LIBRARY CALENDAR LEARNING EXPRESS NOW AVAILABLE TO WETHERSFIELD RESIDENTS THROUGH WETHERSFIELD LIBRARY: Available free 24/7 through Wethersfield Library, LearningExpress Library is a comprehensive online resource that provides access to more than 300 online practice tests for students and adults of all ages. LearningExpress Library also offers comprehensive courses in math, reading, and writing, as well as workplace skills enrichment courses such as computer tutorials. LearningExpress Library courses are designed to help students and adult learners achieve their educational and career goals. All practice tests include score reports that help you focus on those skill areas that need the most attention. You can have unlimited access to interactive skill-building courses and a broad range of practice tests based on such exams as the GED, ASVAB, Firefighter, Police Officer, Paramedic, EMT Basic, U.S. Citizenship, Postal Worker, Cosmetology, and others. If you are preparing for the ACT, GED or SAT, LearningExpress Library offers a complete course series. Using LearningExpress Library is easy. Go to www. wethersfieldlibrary.org and click on the Learning Express logo. Use your Wethersfield Library card number to create a user name (choose your own password). LearningExpress Library is made possible through the generous support of the Friends of the Wethersfield Library. For assistance or further information, contact Wethersfield Library at (860) 257-2811. DROP-IN STORY/PLAY TIME: The Wethersfield Library invites children of all ages and their caregivers to come to Wednesday morning and Friday morning Drop-in Playtime/ Storytime from 10 a.m. to noon. The program is an opportunity for families to visit the library with their children in a friendly and relaxed environment and meets year round. A librarian will be on hand at each session to share a short story and a song at 11 a.m. No registration is required. Children’s programs are cancelled on any day when the Wethersfield Public Schools are closed due to weather. For more information, visit the library, www. wethersfieldlibrary.org/kids.htm or call the Children’s Department at (860) 257-2801. RECESS ROCKS: The spring session of the Wethersfield Library Children’s Department Literacy Classes has begun. The Children’s Department has offered a new class, Recess Rocks, for children ages 5 years and up on Tuesday afternoons at 3:45 p.m. This is a music and movement program designed to get kids fit, encourage natural “feel-good” energy, build self-esteem and to nurture fitness and lifelong healthy habits. Registration is required for Recess Rocks. For registration information or for more information on this and other children’s programs, visit the library, www.wethersfieldlibrary.org/kids.htm or call the children’s department at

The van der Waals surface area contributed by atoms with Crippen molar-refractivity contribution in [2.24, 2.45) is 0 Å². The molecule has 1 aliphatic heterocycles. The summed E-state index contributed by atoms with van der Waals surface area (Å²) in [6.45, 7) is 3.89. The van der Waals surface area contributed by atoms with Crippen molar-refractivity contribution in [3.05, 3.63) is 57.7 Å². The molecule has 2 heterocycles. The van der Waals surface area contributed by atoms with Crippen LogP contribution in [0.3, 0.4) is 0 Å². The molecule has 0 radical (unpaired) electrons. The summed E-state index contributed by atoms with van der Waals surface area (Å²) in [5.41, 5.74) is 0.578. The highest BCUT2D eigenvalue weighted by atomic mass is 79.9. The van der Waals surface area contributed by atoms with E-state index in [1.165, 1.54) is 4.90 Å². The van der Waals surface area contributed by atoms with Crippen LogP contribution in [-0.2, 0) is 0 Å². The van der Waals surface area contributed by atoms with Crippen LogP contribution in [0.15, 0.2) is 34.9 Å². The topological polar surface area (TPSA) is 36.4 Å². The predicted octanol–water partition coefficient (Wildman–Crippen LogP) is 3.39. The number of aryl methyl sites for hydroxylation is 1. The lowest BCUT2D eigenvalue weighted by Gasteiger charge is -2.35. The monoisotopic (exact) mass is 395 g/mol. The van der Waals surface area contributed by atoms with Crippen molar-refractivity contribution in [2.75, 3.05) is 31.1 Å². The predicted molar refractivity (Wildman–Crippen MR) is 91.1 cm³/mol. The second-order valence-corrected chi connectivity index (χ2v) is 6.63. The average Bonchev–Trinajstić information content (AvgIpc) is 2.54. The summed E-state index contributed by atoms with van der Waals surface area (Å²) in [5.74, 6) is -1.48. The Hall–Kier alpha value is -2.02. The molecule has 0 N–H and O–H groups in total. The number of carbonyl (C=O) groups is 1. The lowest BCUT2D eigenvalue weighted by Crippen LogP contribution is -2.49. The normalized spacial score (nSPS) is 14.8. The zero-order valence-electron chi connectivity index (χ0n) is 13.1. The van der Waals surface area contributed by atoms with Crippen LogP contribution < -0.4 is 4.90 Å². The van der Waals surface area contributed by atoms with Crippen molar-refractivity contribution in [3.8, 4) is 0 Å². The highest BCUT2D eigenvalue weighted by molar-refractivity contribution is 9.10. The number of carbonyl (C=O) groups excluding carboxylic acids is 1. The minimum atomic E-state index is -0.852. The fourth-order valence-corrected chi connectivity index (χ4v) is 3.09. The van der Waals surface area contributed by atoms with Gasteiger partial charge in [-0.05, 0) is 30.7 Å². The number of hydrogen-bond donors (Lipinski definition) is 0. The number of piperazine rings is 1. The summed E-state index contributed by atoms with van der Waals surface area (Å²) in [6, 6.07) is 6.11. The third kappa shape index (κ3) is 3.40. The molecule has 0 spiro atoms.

(860) 257-2801. KEEP-THE-CHANGE PAYING OFF: Friends of the Wethersfield Library are pleased to say Keep-the-Change is paying off. Those who paid library fines then chipped in their change to the Keep-the-Change Program that started last summer should know the first purchase with their donations has been made. The Friends paid for steps so young patrons can take advantage of the new RFID Express Check-out option in the Children’s Department. While nickel and dime donations may seem small, it all adds up to help the library. JOB OUTLOOK PROGRAM: The Wethersfield Library will host a program for job seekers Tuesday, April 3, at 2 p.m. Patrick J. Flaherty, economist with more than 20 years professional experience analyzing the economy for the Connecticut Department of Labor will present a program titled “Connecticut Employment Trends: Finally Turning the Corner?” Job declines stopped in early 2010. Unfortunately, job growth was disappointing through most of 2011 but the year ended on a high note suggesting some positive momentum for 2012. Not all industries suffered equally in the recession, and recent job growth has been stronger in some sectors than others. Join us for an update on Connecticut employment trends, national industry and occupational projections, and the highlights about the fastest growing occupations. Additional topics will include the many services and online tools available to jobseekers from the CTDOL. The program is free and open to all. Light refreshments will be provided. Registration is recommended. To register of for information call the library at (860) 257-2811 or email registrations to library@wethersfieldlibrary.org. WETHERSFIELD LIBRARY’S MUNCHA BUNCHA BOOKS: Muncha Buncha Books, a program of stories, riddles, games, crafts, and lots of fun for children in grades K through 3 will be held Thursday, April 5, at 3:45 p.m. in the Children’s Program Room at Wethersfield Library. Join us and “Take Flight.” This storytime will take you soaring. Registration is required for Muncha Buncha Books. For more information, visit the library, or www. wethersfieldlibrary.org/kids.htm, or call the children’s department at (860) 257-2801. WETHERSFIELD LIBRARY CLOSED EASTER WEEKEND: The Wethersfield Library will be closed Friday, April 6, Saturday, April 7 and Sunday, April 8 for the Easter Holiday. The library resumes regular hours Monday, April 9. The library’s regular hours are 10 a.m. to 9 p.m. Monday, Tuesday and Thursday, 10 a.m. to 5 p.m. Wednesday, Friday and Saturday, and 1 to 5 p.m. Sundays. At any time, the library may be reached on the internet at www.wethersfieldlibrary.org where you may search the catalog, use the online databases, download an audiobook, ask a reference question, or renew, reserve or request a book.